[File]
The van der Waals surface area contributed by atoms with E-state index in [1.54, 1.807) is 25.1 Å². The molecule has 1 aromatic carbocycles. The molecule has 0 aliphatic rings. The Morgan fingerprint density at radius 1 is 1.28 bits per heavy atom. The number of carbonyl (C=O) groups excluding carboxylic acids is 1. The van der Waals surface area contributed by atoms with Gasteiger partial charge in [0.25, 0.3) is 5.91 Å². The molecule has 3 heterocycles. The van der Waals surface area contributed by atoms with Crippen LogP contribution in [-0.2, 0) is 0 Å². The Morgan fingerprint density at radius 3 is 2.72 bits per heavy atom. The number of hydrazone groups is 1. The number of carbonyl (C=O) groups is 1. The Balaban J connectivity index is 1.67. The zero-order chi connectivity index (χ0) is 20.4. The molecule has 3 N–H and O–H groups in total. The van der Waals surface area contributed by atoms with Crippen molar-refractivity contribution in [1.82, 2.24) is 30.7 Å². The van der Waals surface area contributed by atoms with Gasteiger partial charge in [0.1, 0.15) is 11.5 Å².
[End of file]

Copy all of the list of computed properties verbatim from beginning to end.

The van der Waals surface area contributed by atoms with E-state index in [1.54, 1.807) is 25.1 Å². The molecule has 1 aromatic carbocycles. The molecule has 0 aliphatic rings. The Morgan fingerprint density at radius 1 is 1.28 bits per heavy atom. The number of carbonyl (C=O) groups excluding carboxylic acids is 1. The van der Waals surface area contributed by atoms with Gasteiger partial charge in [0.25, 0.3) is 5.91 Å². The molecule has 3 heterocycles. The van der Waals surface area contributed by atoms with Crippen LogP contribution in [-0.2, 0) is 0 Å². The Morgan fingerprint density at radius 3 is 2.72 bits per heavy atom. The number of hydrazone groups is 1. The number of carbonyl (C=O) groups is 1. The Balaban J connectivity index is 1.67. The zero-order chi connectivity index (χ0) is 20.4. The molecule has 3 N–H and O–H groups in total. The van der Waals surface area contributed by atoms with Crippen molar-refractivity contribution in [1.82, 2.24) is 30.7 Å². The van der Waals surface area contributed by atoms with Gasteiger partial charge in [0.1, 0.15) is 11.5 Å².